ENGLISH FARMING has a proud heritage.

It drove agriculture elsewhere in the world with people, expertise and livestock breeds. It spawned giant businesses that created a food chain from South America and the southern hemisphere to fill shelves on High Streets still reeling from the austerity and shortages of the 1940s.

This week that proud heritage was thrown away by the UK government. Its ideologically driven plans will swap food production for an unproven green nirvana. They will change English farmers from being proud food producers to park keepers.

The sad thing is that this was seemingly accepted. The farming lobby in England was not up in arms. The only farmer I heard interviewed by the BBC thought it was a brilliant idea.

It seemed that only MPs on the Westminster committee that monitors Defra were ready to pour cold water on this thinking, warning the inevitable consequence would be more imported food. The net result would be a problem exported and no impact on global climate change. However these policies are being pursued by Boris Johnson with the zeal of a convert who has found a new religion. Maybe farmers and the farming lobby have simply given up the fight.

Maybe they are too cowed by the green lobby to stand up for the honest graft of producing food to feed a nation. Whatever the reason, it seems, to paraphrase the poet TS Eliot, that a once proud industry is set to end 'not with a bang but with a whimper'.

Farmers in England that supported Brexit – and if polls are right they did so in numbers not seen in Scotland – must feel let down. Promises came from the leader of that campaign, the aforementioned Boris Johnson. On that basis it is no surprise that over Brexit and agriculture he and his then seeker of the rural vote, the disgraced Owen Paterson, played fast and loose with the truth.

The promise then of a support structure to create a globally competitive, productive farming industry was as realistic as promises about millions of pounds of extra cash from Brexit for the NHS. Instead English farmers are in danger of ending up looking with envy towards the EU they voted to leave, while visiting supermarkets with shelves stacked with imported food.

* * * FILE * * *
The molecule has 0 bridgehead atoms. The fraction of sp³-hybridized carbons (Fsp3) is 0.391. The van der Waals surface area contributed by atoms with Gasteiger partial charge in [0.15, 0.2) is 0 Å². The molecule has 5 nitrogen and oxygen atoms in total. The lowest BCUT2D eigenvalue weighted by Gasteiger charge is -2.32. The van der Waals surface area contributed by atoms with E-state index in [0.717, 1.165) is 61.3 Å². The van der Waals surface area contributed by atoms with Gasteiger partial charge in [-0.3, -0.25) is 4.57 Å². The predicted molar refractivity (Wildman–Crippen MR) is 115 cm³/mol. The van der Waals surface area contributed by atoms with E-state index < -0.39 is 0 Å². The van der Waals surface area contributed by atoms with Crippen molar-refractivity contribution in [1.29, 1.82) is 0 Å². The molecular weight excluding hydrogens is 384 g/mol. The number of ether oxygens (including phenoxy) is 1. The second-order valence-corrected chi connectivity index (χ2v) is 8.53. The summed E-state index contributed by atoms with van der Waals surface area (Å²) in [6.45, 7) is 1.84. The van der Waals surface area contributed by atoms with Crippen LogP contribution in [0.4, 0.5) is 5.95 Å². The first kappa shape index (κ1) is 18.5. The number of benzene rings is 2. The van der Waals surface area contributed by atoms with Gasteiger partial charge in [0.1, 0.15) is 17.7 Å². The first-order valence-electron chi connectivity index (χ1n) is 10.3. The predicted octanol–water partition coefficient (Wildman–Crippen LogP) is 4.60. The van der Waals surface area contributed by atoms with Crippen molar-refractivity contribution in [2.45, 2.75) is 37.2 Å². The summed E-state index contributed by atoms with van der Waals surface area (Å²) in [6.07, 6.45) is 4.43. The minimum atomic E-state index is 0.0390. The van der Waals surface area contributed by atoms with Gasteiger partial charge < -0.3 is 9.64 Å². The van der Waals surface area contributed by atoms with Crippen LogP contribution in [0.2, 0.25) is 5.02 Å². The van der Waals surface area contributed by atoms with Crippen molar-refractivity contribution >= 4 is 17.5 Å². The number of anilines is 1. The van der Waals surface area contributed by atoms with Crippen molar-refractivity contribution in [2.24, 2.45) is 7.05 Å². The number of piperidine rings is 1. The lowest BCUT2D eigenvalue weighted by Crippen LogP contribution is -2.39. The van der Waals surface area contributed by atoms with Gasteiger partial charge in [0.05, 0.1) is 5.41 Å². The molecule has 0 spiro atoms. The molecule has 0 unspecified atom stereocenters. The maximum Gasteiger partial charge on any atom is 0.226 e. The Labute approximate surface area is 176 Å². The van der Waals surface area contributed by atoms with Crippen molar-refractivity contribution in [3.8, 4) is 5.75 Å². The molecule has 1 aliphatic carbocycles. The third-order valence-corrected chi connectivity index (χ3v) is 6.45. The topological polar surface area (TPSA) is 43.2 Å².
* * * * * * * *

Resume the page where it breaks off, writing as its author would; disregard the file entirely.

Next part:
Scottish farmers, regardless of politics, now have sound reasons to be grateful they are not English. The same applies in Northern Ireland, but that does not guarantee immunity from the trends in England. Green pressures are universal and politicians are being swayed.

Right across the UK we have got the entire food equation wrong. We are valuing the wrong outcomes from agriculture and accepting that green outcomes are compatible with packing shelves with food transported half way around the world and produced under conditions politicians here would deem unacceptable.

Devolution is easing the impact of the green drive in Scotland, but it is not a guarantee that the right priorities for agriculture will be pursued. Farmers and the farming lobby must not accept that the English model can ever become the norm for Scotland. They must ensure consumers understand the realities and challenges of this skewing of what agriculture is all about. Green outcomes are great, welcome and needed but they must be a by-product of family farming and food production that sustains rural jobs as well as biodiversity.

We are in danger of allowing the media blindness to the reality that Veganuary creates being extended to a year-round campaign against food production as we know it. The percentage of the population that is vegan is tiny, despite the PR mat laid at their door each year.

The EU makes much of its green initiatives but its policy remains rooted in producing food and food security. Brussels is green, but each month it is equally proud to deliver statistics showing it is the world's biggest trader in food and agriculture, with a massive positive balance between imports and exports.

Brexit has had no impact on the EU's trade with the UK, while exporters here suffer. Indeed, in its most recent report, the EU said food exports to the UK had topped pre-Brexit levels. That contrasts with the UK situation, where we have allowed politicians to threaten our biggest market and to use Brexit as a back door way to bring about a fundamental shift in what the business of farming is all about.